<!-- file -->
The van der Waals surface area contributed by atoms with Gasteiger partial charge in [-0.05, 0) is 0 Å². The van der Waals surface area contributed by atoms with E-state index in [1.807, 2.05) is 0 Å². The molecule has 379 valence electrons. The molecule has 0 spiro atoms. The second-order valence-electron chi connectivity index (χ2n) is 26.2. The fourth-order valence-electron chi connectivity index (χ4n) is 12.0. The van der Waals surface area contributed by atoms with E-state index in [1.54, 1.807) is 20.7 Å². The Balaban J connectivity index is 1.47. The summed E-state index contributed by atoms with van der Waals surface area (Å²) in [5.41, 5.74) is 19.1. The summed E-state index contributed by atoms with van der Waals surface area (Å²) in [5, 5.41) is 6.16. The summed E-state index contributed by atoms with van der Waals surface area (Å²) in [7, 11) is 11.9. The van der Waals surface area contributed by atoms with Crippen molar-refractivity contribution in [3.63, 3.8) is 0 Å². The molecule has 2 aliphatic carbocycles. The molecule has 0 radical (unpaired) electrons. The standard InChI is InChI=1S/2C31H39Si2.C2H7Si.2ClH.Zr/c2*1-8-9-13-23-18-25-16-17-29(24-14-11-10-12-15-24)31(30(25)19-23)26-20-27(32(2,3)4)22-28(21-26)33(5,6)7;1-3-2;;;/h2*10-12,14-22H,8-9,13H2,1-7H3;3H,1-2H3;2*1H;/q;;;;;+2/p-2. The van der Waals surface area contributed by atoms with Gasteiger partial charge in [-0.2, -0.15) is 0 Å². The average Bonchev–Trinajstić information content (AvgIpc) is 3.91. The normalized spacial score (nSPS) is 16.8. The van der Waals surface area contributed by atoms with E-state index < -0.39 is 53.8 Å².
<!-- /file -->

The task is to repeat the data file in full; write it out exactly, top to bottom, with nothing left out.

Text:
The van der Waals surface area contributed by atoms with Gasteiger partial charge in [-0.05, 0) is 0 Å². The van der Waals surface area contributed by atoms with E-state index in [1.807, 2.05) is 0 Å². The molecule has 379 valence electrons. The molecule has 0 spiro atoms. The second-order valence-electron chi connectivity index (χ2n) is 26.2. The fourth-order valence-electron chi connectivity index (χ4n) is 12.0. The van der Waals surface area contributed by atoms with E-state index in [1.54, 1.807) is 20.7 Å². The Balaban J connectivity index is 1.47. The summed E-state index contributed by atoms with van der Waals surface area (Å²) in [5.41, 5.74) is 19.1. The summed E-state index contributed by atoms with van der Waals surface area (Å²) in [5, 5.41) is 6.16. The summed E-state index contributed by atoms with van der Waals surface area (Å²) in [7, 11) is 11.9. The van der Waals surface area contributed by atoms with Crippen molar-refractivity contribution in [3.63, 3.8) is 0 Å². The molecule has 2 aliphatic carbocycles. The molecule has 0 radical (unpaired) electrons. The standard InChI is InChI=1S/2C31H39Si2.C2H7Si.2ClH.Zr/c2*1-8-9-13-23-18-25-16-17-29(24-14-11-10-12-15-24)31(30(25)19-23)26-20-27(32(2,3)4)22-28(21-26)33(5,6)7;1-3-2;;;/h2*10-12,14-22H,8-9,13H2,1-7H3;3H,1-2H3;2*1H;/q;;;;;+2/p-2. The van der Waals surface area contributed by atoms with Gasteiger partial charge in [-0.2, -0.15) is 0 Å². The average Bonchev–Trinajstić information content (AvgIpc) is 3.91. The normalized spacial score (nSPS) is 16.8. The van der Waals surface area contributed by atoms with E-state index < -0.39 is 53.8 Å².